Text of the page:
The dog and cat meat trade: Interview with MEP Petras Auštrevičius
18 February 2022
As investigated by Eurogroup for Animals’ member, Four Paws, every year over 10 million dogs and cats are killed for their meat in Southeast Asia, with Indonesia, Cambodia, Vietnam hosting the most robust dog meat trade in the region.
Animals of unknown health status are sourced to supply the trade from multiple locations. Traumatised, diseased, with depleted immune systems and without food and water they are transported in poor hygiene conditions, in many cases, for thousands of kilometres and cross-border, often mix with other species at marketplaces, slaughterhouses and restaurants. Why should it matter to the EU to bring this trade to an end?
We spoke to MEP Petras Auštrevičius, Chair of Companion Animals Working Group of the European Parliament Intergroup on Animal Welfare and Conservation.
Many people do not realise that while in the EU most cats and dogs are treated as companion animals, there are other parts of the world where cats and dogs would be qualified as farm animals. Would you be able to elaborate on that? Why is such meat imported and what are the countries that import it?
It is estimated that annually 10 million dogs and cats are killed for human consumption in Vietnam, Cambodia and Indonesia. The trade involves extreme animal cruelty during capture, transport, holding and slaughter with dogs and cats often stolen or forcefully taken from their owners. In Vietnam the trade kills approximately 5 million dogs and 1 million cats, in Cambodia 3 million dogs and an unknown number of cats, and in Indonesia 1 million dogs and hundreds of thousands of cats. The trade is also existent in Africa, although poor data on the topic are available. The meat is largely found as a delicacy, however, there is quite poor social support for continuation of this trade. A great majority of Vietnamese, Cambodian and Indonesian citizens do not see the future for the cat and dog meat trade. The speakers and participants agreed that now is the time for ASEAN countries to ban the cat and dog meat trade and enforce their legislation on animal movement and rabies eradication to protect the consumers and prevent future pandemics.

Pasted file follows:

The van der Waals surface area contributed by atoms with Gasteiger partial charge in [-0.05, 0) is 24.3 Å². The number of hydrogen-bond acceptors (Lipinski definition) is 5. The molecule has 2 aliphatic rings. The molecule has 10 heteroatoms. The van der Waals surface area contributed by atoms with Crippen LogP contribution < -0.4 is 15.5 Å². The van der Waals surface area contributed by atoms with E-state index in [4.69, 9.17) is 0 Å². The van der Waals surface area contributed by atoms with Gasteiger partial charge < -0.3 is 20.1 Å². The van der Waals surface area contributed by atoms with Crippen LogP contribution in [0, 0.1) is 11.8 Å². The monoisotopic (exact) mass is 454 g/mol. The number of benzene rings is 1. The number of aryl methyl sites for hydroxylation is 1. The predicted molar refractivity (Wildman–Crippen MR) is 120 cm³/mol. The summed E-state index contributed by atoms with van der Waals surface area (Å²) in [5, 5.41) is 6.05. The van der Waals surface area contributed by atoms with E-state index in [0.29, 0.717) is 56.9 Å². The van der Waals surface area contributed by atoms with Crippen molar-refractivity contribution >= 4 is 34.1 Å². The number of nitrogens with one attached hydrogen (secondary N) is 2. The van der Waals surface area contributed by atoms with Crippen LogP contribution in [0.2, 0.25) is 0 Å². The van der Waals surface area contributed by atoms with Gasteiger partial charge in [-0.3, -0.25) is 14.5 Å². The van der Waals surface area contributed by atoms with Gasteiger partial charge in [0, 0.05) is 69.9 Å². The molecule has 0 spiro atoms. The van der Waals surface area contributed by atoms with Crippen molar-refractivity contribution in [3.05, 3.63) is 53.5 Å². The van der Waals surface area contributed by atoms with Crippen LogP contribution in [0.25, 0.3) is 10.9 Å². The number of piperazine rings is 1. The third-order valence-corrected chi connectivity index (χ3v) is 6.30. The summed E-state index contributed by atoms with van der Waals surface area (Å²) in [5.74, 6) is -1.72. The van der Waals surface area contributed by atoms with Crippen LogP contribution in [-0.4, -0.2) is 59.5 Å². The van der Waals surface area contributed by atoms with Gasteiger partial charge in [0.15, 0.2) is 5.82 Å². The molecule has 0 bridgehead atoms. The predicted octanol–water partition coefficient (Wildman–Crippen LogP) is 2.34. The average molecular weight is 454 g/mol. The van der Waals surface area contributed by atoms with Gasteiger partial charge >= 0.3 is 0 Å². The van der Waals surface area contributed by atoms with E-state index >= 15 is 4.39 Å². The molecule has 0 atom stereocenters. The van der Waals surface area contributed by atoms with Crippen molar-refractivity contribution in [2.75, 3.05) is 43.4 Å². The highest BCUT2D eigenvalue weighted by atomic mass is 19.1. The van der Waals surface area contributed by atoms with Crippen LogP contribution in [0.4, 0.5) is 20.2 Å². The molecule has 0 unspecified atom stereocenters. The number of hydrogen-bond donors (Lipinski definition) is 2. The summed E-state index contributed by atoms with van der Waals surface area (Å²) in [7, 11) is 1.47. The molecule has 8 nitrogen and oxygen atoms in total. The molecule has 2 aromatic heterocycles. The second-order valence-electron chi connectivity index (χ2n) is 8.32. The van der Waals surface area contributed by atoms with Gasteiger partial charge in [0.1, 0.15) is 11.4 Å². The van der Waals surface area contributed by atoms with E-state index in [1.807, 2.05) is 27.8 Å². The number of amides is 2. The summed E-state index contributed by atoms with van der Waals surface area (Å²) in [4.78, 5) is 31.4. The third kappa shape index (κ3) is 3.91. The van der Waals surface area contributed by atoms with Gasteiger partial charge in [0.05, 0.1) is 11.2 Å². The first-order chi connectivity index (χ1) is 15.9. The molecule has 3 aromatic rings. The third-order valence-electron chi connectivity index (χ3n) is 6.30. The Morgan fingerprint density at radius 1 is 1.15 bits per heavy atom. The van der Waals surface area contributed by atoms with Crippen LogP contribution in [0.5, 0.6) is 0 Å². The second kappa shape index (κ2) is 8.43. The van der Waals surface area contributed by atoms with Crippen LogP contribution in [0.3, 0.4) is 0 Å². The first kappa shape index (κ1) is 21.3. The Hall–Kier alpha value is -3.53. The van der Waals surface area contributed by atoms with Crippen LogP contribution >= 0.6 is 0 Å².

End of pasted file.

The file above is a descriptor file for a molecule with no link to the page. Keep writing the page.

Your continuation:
Looking at the immediate impact on animals, why is it a particularly cruel trade for the animals?
Animals of unknown health status are sourced to supply the trade from multiple locations. Traumatised, diseased, with depleted immune systems and without food and water they are transported in poor hygiene conditions, in many cases, for thousands of kilometres and cross-border, often mix with other species at marketplaces, slaughterhouses and restaurants.
Why does the dog and cat meat trade matter to Europe? What risks does this trade bring?
The cat and dog meat trade and consumption pose a significant human health risk and severe diseases like rabies, cholera and trichinellosis are associated with it. Moreover, the meat contains high levels of antibiotic residues leading to antimicrobial resistance. Finally, mutated canine influenza or canine coronavirus carry a potential of infecting and spreading to humans giving sufficient ground to future pandemics. While human health risks are largest in the source countries, EU citizens can be affected as well. Disease outbreaks and zoonoses can jeopardise European travellers in Southeast Asia. Mutated viruses can be imported through pets rescued from the meat trade. Therefore, the EU has a direct interest to stop the cat and dog meat trade. Nobody expected the outcomes of COVID-19, that is why we must not be complacent.
Are there regulations in place at EU level to address this situation? Have these been sufficient?
ASEAN Delegation outlined the need for the European Parliament to address this issue, as well as for the ASEAN Delegation to commit relevant ambassadors to change. There are certainly things the European Parliament has and will be calling for, however the initiative for any concrete action lies with the European Commission. As there is currently no exchange of data on the movement of cats and dogs, as well as no tracking of animals, even across the EU, it is quite easy to imagine the worst case scenario. In particular, with the increase of demand for cats and dogs, and trends across the foreign rescue animals which is concerning when the health status of the animals is not properly screened.
Is there a way that we can encourage the EU and Member States to improve their response and finally put an end to this trade?
Certainly, the EU and the Member States must raise awareness among their citizens. A ban on the trade and consumption of dog and cat meat and introduction of legislation, as regulation would not resolve the cruelty involved therein and alleviate all health risks are the way forward. Such bans exist in China, the Philippines, Taiwan, Singapore, Hong Kong, and Thailand.